The fire union fought in court for two years to have the top seniority employees reinstated and finally prevailed with the state’s supreme court overruling the city’s action, forcing them to honor their seniority practices and rehire my dad and the two other senior officers.

My father returned to his position after the two-year hiatus, but he was never the same because, during his departure, the culture and work ethic of the ambulance division dramatically changed. The person put in charge during his absence didn’t possess the same institutional knowledge or passion for the position and immediately made changes that degraded much of what my father had put into place.

He did away with the invaluable daily ledger each lieutenant had to read, contribute to, and sign off on, when they started and ended their shift. It was a treasure trove of institutional information. He also changed the color of uniforms from white to navy blue.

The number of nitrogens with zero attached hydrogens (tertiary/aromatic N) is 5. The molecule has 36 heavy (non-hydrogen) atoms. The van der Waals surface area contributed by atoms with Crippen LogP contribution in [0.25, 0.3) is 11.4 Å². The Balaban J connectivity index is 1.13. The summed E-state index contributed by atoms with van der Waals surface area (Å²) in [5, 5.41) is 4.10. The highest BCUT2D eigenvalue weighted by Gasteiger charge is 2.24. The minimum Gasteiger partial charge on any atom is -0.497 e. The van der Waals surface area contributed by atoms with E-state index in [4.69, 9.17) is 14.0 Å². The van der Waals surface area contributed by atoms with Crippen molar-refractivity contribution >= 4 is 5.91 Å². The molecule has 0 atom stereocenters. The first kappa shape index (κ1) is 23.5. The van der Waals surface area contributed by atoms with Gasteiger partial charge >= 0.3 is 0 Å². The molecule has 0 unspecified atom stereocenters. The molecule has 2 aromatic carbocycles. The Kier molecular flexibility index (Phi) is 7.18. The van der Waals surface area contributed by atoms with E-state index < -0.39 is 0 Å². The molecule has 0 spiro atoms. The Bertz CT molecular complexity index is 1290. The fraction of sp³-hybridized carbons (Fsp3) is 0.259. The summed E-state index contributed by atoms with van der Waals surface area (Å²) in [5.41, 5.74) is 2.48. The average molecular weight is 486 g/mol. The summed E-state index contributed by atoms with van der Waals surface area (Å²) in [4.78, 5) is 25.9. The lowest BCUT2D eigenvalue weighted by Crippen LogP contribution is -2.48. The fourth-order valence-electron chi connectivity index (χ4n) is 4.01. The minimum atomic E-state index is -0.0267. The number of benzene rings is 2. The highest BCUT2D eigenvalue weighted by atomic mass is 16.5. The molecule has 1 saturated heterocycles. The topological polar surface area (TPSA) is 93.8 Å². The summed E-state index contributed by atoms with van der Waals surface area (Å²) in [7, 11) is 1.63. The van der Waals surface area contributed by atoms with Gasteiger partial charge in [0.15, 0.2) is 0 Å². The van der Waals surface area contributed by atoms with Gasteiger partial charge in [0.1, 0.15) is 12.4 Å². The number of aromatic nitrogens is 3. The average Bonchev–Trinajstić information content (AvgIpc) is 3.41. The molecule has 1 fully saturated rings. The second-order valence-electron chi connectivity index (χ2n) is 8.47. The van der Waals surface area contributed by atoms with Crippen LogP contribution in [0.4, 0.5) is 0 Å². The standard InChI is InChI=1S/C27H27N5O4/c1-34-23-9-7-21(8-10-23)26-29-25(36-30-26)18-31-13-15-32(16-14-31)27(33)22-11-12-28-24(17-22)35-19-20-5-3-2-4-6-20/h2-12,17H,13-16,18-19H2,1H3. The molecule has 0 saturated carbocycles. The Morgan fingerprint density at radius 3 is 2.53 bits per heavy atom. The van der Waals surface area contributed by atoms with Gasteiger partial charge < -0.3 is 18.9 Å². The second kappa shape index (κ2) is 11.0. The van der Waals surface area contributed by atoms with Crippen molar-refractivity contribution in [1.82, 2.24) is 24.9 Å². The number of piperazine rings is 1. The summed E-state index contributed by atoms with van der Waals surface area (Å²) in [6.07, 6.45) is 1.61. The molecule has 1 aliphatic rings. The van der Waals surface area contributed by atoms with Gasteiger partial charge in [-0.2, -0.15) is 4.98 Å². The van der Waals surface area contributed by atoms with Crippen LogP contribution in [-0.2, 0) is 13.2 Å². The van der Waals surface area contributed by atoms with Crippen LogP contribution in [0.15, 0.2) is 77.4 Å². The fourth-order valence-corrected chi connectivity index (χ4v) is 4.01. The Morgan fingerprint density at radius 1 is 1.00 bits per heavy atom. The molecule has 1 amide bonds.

Although these may seem like small changes, they took away an encyclopedia of valuable knowledge and not only changed professional look of the ambulance crews, but cost a young EMT firefighter his life-the young EMT who served as my father’s partner for years was killed when he was struck by a vehicle whose driver saw the ambulance warning lights but couldn’t see the young firefighter dressed in his dark navy blue uniform as he treated a patient on a highway.

My dad retired a few years later, and the political appointee promoted to head up the ambulance division lacked not just his institutional knowledge, but also his devotion to duty. This appointee was ultimately demoted because he delayed response to an emergency call for 10 minutes as he awaited his cross-shifter/relief who was a few minutes late.

The call turned out to be a response to one of my father’s most respected and experienced lieutenants who had collapsed into cardiac arrest in his home. He died and the family threatened to sue the city.

The city settled out of court by giving up the ambulance service to a hospital that wanted to run it. That transfer of service lasted only a few years before the hospital tired of subsidizing a “loss leader” and turned it over to the private sector.

Retaining Institutional Knowledge